This Prosecuting those accused of domestic violence presents an array of challenges for prosecutors. These crimes are frequently a he-said, she-said situation with minimal physical evidence. This puts a heavy weight on victim testimony in order to obtain a conviction. Unfortunately, many victims refuse to testify at the outset, agree to testify then change their minds, or do not show up for the court date. Without that testimony, prosecutors will often drop the charges against an accused, possibly putting the victim at risk of another episode of violence.
Justice Scalia opened the door to the possibility of a prosecutor being able to use out-of-court statements made by the victim, without the victim’ s testimony at trial. Such statements would typically be inadmissible hearsay, but in Giles v. California Justice Scalia stated that past episodes of domestic abuse could create a situation where a defendant has forfeited his right to confront the witness at trial. If a prosecutor can establish that the abuser has, by the very nature of the abuse, intended to keep the victim from cooperating with the investigation or prosecution, a forfeiture argument is possible. If granted, any and all relevant statements the abuser made to the victim could be used against him without requiring the victim to testify. The results would be more convictions and, more importantly, removing the victim from a dangerous situation.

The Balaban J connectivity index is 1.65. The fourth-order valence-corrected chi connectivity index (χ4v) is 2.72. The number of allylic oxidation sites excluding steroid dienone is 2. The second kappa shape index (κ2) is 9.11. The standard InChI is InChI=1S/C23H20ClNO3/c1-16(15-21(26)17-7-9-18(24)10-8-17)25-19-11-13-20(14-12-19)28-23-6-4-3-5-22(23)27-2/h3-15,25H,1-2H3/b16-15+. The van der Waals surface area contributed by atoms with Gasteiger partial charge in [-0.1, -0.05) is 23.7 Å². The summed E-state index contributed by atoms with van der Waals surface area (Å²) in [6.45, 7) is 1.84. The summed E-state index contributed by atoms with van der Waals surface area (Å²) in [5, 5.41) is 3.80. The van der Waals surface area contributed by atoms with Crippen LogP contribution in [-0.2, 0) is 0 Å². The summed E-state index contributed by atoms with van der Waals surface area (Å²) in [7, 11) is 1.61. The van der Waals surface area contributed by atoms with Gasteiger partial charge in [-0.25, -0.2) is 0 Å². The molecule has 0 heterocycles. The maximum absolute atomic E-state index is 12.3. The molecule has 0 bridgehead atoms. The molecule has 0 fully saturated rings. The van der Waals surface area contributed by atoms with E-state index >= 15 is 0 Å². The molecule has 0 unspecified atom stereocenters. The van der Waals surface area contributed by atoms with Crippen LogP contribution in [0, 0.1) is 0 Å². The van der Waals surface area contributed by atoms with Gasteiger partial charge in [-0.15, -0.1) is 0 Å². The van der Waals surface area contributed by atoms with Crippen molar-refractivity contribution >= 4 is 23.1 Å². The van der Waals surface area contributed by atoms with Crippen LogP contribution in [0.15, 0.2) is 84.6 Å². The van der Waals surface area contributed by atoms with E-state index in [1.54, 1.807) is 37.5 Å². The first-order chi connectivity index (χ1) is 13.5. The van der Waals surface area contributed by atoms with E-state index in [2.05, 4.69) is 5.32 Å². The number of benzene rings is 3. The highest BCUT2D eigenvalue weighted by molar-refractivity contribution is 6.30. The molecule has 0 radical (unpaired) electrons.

Giles, The Confrontation Clause, and Inferred Intent: Do Abusers Forfeit Their Confrontation Rights by Engaging in Domestic Violence?,
Rich. Pub. Int. L. Rev.
Available at: https://scholarship.richmond.edu/pilr/vol21/iss3/8